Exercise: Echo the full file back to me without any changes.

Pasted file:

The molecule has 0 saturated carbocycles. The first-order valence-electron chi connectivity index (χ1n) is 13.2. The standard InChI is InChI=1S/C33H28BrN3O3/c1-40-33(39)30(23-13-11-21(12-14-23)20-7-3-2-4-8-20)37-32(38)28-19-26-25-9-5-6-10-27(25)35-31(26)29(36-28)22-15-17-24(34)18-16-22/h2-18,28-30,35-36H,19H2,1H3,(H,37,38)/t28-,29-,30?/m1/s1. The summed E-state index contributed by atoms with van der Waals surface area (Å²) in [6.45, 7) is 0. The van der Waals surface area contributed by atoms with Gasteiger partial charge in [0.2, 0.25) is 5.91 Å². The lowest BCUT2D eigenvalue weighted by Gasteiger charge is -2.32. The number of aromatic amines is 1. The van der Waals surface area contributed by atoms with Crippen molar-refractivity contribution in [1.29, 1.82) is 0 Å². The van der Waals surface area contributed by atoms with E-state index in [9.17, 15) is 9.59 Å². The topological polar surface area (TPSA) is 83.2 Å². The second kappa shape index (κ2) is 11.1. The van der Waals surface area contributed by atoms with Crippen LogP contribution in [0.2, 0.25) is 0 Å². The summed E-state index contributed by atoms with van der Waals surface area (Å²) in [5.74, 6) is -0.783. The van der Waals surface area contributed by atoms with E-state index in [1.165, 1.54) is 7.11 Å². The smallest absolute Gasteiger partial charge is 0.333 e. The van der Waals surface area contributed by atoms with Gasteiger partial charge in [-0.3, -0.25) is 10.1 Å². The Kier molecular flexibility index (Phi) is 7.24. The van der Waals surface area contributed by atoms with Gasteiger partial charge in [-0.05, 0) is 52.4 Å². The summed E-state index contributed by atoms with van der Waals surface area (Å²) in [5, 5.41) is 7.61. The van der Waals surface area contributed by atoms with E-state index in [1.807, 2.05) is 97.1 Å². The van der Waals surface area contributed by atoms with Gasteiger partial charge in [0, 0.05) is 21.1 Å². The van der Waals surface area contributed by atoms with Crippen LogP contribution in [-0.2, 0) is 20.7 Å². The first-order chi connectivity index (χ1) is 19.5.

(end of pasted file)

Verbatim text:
The molecule has 0 saturated carbocycles. The first-order valence-electron chi connectivity index (χ1n) is 13.2. The standard InChI is InChI=1S/C33H28BrN3O3/c1-40-33(39)30(23-13-11-21(12-14-23)20-7-3-2-4-8-20)37-32(38)28-19-26-25-9-5-6-10-27(25)35-31(26)29(36-28)22-15-17-24(34)18-16-22/h2-18,28-30,35-36H,19H2,1H3,(H,37,38)/t28-,29-,30?/m1/s1. The summed E-state index contributed by atoms with van der Waals surface area (Å²) in [6.45, 7) is 0. The van der Waals surface area contributed by atoms with Gasteiger partial charge in [0.2, 0.25) is 5.91 Å². The lowest BCUT2D eigenvalue weighted by Gasteiger charge is -2.32. The number of aromatic amines is 1. The van der Waals surface area contributed by atoms with Crippen molar-refractivity contribution in [1.29, 1.82) is 0 Å². The van der Waals surface area contributed by atoms with E-state index in [9.17, 15) is 9.59 Å². The topological polar surface area (TPSA) is 83.2 Å². The second kappa shape index (κ2) is 11.1. The van der Waals surface area contributed by atoms with Crippen LogP contribution in [0.2, 0.25) is 0 Å². The summed E-state index contributed by atoms with van der Waals surface area (Å²) in [5.74, 6) is -0.783. The van der Waals surface area contributed by atoms with E-state index in [1.165, 1.54) is 7.11 Å². The smallest absolute Gasteiger partial charge is 0.333 e. The van der Waals surface area contributed by atoms with Gasteiger partial charge in [-0.3, -0.25) is 10.1 Å². The Kier molecular flexibility index (Phi) is 7.24. The van der Waals surface area contributed by atoms with Gasteiger partial charge in [-0.05, 0) is 52.4 Å². The summed E-state index contributed by atoms with van der Waals surface area (Å²) in [5, 5.41) is 7.61. The van der Waals surface area contributed by atoms with E-state index in [1.807, 2.05) is 97.1 Å². The van der Waals surface area contributed by atoms with Gasteiger partial charge in [0, 0.05) is 21.1 Å². The van der Waals surface area contributed by atoms with Crippen LogP contribution in [-0.2, 0) is 20.7 Å². The first-order chi connectivity index (χ1) is 19.5.